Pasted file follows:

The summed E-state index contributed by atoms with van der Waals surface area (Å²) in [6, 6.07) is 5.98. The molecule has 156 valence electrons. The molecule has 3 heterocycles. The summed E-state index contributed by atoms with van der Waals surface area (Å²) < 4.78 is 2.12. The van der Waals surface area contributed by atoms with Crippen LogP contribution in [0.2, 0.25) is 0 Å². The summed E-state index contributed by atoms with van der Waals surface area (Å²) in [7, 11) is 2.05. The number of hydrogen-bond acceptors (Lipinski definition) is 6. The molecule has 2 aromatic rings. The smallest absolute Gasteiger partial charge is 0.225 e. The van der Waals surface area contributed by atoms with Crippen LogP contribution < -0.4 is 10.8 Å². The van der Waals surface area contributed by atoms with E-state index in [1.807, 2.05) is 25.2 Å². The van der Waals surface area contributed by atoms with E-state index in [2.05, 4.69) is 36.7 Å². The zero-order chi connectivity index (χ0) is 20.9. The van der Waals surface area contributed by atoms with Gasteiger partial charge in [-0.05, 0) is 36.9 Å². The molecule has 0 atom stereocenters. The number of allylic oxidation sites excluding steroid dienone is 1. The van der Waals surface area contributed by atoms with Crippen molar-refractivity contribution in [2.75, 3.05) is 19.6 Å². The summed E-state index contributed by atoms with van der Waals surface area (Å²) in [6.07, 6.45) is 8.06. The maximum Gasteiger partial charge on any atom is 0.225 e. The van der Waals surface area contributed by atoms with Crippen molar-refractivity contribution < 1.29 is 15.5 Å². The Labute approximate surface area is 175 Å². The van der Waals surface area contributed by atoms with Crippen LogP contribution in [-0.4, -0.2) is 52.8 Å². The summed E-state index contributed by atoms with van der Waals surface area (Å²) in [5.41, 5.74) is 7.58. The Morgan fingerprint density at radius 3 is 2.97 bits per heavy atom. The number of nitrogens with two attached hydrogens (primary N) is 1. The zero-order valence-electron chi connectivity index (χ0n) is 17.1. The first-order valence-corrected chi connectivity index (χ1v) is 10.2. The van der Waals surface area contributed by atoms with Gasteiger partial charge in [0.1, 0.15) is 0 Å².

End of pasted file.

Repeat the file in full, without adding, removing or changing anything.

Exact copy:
The summed E-state index contributed by atoms with van der Waals surface area (Å²) in [6, 6.07) is 5.98. The molecule has 156 valence electrons. The molecule has 3 heterocycles. The summed E-state index contributed by atoms with van der Waals surface area (Å²) < 4.78 is 2.12. The van der Waals surface area contributed by atoms with Crippen LogP contribution in [0.2, 0.25) is 0 Å². The summed E-state index contributed by atoms with van der Waals surface area (Å²) in [7, 11) is 2.05. The number of hydrogen-bond acceptors (Lipinski definition) is 6. The molecule has 2 aromatic rings. The smallest absolute Gasteiger partial charge is 0.225 e. The van der Waals surface area contributed by atoms with Crippen LogP contribution < -0.4 is 10.8 Å². The van der Waals surface area contributed by atoms with E-state index in [1.807, 2.05) is 25.2 Å². The van der Waals surface area contributed by atoms with E-state index in [2.05, 4.69) is 36.7 Å². The zero-order chi connectivity index (χ0) is 20.9. The van der Waals surface area contributed by atoms with Gasteiger partial charge in [-0.05, 0) is 36.9 Å². The molecule has 0 atom stereocenters. The number of allylic oxidation sites excluding steroid dienone is 1. The van der Waals surface area contributed by atoms with Crippen molar-refractivity contribution in [2.75, 3.05) is 19.6 Å². The summed E-state index contributed by atoms with van der Waals surface area (Å²) in [6.07, 6.45) is 8.06. The maximum Gasteiger partial charge on any atom is 0.225 e. The van der Waals surface area contributed by atoms with Crippen molar-refractivity contribution < 1.29 is 15.5 Å². The Labute approximate surface area is 175 Å². The van der Waals surface area contributed by atoms with Crippen LogP contribution in [-0.4, -0.2) is 52.8 Å². The summed E-state index contributed by atoms with van der Waals surface area (Å²) in [5.41, 5.74) is 7.58. The Morgan fingerprint density at radius 3 is 2.97 bits per heavy atom. The number of nitrogens with two attached hydrogens (primary N) is 1. The zero-order valence-electron chi connectivity index (χ0n) is 17.1. The first-order valence-corrected chi connectivity index (χ1v) is 10.2. The van der Waals surface area contributed by atoms with Gasteiger partial charge in [0.1, 0.15) is 0 Å².